crease speed by their presence during exposure and proc
e.g., methylene, ethylene, trimethylene, l,2-propylcne,
essingand required no digestion with the photographic
butylene, etc. (especially alkylene groups containing from
emulsion to produce the increase in speed, nor does their
1 to 4 carbon atoms), X represents an alkylene chain,
chemistry indicate that they are likely to react with silver as such as ethylene, trimethylene, hexamethylene, decameth
halide under normal emulsion conditions.
ylene, etc., as well as alkylene chains containing in the
chain a linkage such as the following:
The novel sensitizers of my invention are quite unique
in that the eifects produced are additive in vphotographic
emulsions which have already been sensitized to their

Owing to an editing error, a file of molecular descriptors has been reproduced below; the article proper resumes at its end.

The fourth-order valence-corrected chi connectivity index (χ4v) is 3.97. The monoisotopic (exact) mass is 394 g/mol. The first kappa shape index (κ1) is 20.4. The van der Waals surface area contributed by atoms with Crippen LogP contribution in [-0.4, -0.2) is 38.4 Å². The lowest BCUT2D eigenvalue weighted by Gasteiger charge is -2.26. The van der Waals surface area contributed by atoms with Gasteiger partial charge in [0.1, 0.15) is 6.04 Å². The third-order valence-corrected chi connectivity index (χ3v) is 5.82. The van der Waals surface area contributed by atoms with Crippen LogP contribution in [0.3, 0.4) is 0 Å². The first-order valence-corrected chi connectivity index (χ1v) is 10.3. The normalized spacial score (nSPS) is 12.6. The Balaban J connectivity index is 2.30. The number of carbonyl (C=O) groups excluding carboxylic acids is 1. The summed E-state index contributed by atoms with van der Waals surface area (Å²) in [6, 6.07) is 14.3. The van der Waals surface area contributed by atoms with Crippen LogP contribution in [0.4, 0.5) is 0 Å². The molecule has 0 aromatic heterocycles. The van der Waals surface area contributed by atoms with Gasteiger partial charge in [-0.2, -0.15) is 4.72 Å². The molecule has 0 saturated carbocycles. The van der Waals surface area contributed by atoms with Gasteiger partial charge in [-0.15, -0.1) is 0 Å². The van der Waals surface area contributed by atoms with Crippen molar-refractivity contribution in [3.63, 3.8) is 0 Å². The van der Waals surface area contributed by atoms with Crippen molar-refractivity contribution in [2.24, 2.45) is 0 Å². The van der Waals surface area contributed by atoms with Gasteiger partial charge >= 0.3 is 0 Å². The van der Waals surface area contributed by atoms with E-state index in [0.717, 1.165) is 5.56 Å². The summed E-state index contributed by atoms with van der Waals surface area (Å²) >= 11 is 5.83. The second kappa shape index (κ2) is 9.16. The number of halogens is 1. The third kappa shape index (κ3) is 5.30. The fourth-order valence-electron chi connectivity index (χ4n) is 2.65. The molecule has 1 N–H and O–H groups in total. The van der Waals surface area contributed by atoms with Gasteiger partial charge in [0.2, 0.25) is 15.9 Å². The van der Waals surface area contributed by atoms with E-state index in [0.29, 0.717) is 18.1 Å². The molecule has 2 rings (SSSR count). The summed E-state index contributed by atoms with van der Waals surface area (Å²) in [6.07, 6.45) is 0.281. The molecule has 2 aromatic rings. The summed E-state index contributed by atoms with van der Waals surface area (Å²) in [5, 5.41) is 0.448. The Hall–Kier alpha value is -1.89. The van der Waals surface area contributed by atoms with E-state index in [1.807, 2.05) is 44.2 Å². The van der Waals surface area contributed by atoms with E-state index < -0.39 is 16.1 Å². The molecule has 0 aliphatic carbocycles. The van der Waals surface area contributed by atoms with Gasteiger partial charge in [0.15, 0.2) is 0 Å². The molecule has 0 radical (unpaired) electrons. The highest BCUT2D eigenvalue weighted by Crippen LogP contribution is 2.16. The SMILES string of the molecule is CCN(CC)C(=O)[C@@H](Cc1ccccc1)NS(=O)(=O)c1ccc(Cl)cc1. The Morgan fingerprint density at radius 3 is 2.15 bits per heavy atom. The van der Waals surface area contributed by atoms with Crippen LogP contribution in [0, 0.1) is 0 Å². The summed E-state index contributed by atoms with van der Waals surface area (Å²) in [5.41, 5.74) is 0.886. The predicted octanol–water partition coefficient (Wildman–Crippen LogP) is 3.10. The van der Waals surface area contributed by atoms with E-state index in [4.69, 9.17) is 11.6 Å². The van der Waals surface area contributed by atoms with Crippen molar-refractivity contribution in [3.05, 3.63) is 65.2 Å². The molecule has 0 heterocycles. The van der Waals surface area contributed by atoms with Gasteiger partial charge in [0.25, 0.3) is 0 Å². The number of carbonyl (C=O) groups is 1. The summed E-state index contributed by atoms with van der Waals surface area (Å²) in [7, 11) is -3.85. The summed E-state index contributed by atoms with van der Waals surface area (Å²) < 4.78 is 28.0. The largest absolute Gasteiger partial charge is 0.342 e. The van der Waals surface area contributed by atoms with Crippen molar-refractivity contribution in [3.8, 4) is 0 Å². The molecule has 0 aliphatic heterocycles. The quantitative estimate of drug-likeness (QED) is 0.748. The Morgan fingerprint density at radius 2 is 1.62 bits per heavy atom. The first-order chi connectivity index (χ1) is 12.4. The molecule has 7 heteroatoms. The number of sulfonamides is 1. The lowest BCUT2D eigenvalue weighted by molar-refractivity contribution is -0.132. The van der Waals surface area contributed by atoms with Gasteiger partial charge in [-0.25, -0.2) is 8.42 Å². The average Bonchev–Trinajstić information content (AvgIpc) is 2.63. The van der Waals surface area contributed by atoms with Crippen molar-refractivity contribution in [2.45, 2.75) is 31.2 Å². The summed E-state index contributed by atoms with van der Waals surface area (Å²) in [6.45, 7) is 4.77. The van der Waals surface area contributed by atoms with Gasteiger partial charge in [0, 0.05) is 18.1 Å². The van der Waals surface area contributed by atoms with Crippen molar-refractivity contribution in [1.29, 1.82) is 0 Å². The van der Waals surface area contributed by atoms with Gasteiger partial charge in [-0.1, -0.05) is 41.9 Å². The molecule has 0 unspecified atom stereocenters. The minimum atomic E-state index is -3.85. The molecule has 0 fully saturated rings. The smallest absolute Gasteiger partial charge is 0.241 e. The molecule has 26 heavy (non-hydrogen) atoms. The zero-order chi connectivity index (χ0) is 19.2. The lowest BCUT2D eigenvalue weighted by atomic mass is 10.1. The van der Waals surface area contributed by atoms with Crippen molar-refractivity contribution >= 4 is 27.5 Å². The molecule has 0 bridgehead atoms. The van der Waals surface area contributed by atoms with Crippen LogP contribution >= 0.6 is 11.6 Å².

optimum, or near-optimum, with conventional chemical
sensitizers, such as labile sulfur compounds. The novel
sensitizers of my invention, however, can be used to
sensitize photographic silver halide emulsions containing
no other sensitizers, if desired. The novel sensitizers
of my invention are not strictly chemical sensitizers, since 70
chemical sensitizers do not generally provide the additive
effects of the type mentioned.
wherein R2 represents a hydrogen atom or a lower al'kyl
A
Typical acids embraced’by Formulas II and IV include
the following:
2
a
group, such as methyl, ethyl, n-propyl, etc., and n repre
sents an integer of at least about 2. In general, the
linear ‘polyamides of my invention have a molecular
weight ‘of at least about 350, although polymeric mate
rials having ,a molecular ‘Weight of about 500 to 10,000
have ‘been found to be particularly useful in my invention. '
The ‘terminal groups of the polymers, represented by the
above generalForrnula I, will vary depending upon the
particular method used ‘to prepare the polymers. In
Typical acids employed by Formula V include dicarbox